YouTube, the leading online video community that allows people to discover, watch and share originally created videos, announced the launch of Project: Report (http://youtube.com/projectreport) in partnership with the Pulitzer Center on Crisis Reporting and made possible by Sony and Intel. The first of its kind program begins September 8 and encourages aspiring journalists to produce short, high-quality video pieces focused on stories that are not usually covered by the traditional media.
The program will take place over three rounds. The first round will be judged by the Pulitzer Center and will narrow the field down to the top ten reporters. The YouTube community will then vote to select the top five finalists and the ultimate winner. The winner will receive a $10,000 grant for travel abroad and the opportunity to work with the Pulitzer Center on a story of global importance. The finalists will also receive high-end video and editing equipment from Sony and be featured on the YouTube homepage. Additional prizes will be given to the top ten and top five participants as the contest progresses.
Central to the Pulitzer Centers mission is coverage of stories that are being under-reported in today’s media environment, said Jon Sawyer, executive director of the Pulitzer Center. With YouTubes global reach and popularity we have the unique opportunity to offer a program that encourages aspiring journalists to tell these stories in a fresh and compelling way.”
Project: Report was inspired by the thousands of individuals around the world who have used YouTube to change the way news is reported in today’s media landscape,” said Steve Grove, head of news and politics for YouTube. From videos of natural disasters to investigative reports on political candidates, YouTube has become a go-to site for rare and dynamic news stories from around the world. Project: Report will support and cultivate this type of content, encouraging aspiring journalists to continue informing the world through YouTube.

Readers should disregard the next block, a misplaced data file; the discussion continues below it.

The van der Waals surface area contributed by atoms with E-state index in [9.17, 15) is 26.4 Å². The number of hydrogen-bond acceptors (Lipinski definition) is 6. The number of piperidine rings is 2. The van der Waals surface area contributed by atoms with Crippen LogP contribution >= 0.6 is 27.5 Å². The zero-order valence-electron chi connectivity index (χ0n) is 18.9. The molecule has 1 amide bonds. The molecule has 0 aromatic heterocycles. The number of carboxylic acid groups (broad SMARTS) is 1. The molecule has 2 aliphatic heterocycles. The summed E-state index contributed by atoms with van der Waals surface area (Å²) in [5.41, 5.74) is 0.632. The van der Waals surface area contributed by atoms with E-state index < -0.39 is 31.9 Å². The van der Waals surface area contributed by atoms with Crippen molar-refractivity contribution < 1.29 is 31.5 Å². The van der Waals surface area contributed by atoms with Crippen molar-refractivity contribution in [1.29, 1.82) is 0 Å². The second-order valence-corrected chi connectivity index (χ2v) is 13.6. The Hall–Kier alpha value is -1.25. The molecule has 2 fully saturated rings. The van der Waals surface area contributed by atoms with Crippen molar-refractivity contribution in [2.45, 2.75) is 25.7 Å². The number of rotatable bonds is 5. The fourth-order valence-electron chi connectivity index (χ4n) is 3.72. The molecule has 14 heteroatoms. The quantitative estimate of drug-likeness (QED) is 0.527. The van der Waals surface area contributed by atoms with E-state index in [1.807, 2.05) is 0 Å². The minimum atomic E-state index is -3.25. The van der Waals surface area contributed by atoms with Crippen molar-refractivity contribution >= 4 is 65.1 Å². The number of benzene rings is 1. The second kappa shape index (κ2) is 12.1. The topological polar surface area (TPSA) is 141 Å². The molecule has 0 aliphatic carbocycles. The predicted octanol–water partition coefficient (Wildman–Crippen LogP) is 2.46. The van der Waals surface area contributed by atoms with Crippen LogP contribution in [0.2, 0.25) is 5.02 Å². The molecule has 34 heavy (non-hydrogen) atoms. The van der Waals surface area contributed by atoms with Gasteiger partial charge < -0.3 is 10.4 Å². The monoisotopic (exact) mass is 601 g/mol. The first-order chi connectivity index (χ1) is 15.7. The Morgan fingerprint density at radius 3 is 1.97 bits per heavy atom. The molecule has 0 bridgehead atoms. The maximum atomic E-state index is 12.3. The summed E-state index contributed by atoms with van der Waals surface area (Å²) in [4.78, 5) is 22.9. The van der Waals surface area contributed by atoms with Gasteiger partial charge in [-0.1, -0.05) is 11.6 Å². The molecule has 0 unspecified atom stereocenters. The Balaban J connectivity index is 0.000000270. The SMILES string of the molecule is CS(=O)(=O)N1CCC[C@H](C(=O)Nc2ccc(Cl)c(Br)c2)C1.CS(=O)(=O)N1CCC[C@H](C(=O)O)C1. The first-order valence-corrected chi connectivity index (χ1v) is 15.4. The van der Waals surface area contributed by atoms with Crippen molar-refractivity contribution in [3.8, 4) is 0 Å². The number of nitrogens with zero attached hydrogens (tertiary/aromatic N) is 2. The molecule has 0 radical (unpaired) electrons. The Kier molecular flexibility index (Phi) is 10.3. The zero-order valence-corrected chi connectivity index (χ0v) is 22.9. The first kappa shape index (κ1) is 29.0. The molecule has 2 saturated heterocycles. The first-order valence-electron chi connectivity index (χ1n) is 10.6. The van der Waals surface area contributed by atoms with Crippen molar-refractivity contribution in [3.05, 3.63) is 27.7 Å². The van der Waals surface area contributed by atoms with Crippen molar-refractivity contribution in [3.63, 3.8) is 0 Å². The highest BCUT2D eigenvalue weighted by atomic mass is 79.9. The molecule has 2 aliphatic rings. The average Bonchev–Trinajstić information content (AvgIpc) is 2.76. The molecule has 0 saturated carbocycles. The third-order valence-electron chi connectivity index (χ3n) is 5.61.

Starting today and continuing through October 5, contestants will create and submit a profile of three minutes or less of an individual of significance in their community. An expert panel led by the Pulitzer Center will choose the top 10 entrants. Each of the 10 semi-finalists will receive technology from Sony. They will also participate in a journalism conference hosted by the Pulitzer Center.
The second round of the program will call on the 10 semi-finalists to create a video of four minutes or less to tell a local story that has global impact. The top five videos will be chosen by the YouTube community and the reporters who produced them will receive additional video equipment from Sony, as well as one-on-one mentorship with a journalist as they head into round three of the program.
In the third and final round, the five finalists will tell the story of an under-represented community — with a further reporting technique required. Each of the finalists will be provided with two additional Sony video cameras to give to members of the group they are reporting on, so that they can participate in the telling of their own stories. The reporter will then use this footage and integrate it into the telling of the story of five minutes or less.
Each of the three rounds will feature model videos from work sponsored by the Pulitzer Center as well as videos on reporting techniques from the journalists involved. The contest channel page will also feature videos with tips on technique from Sony and Intel.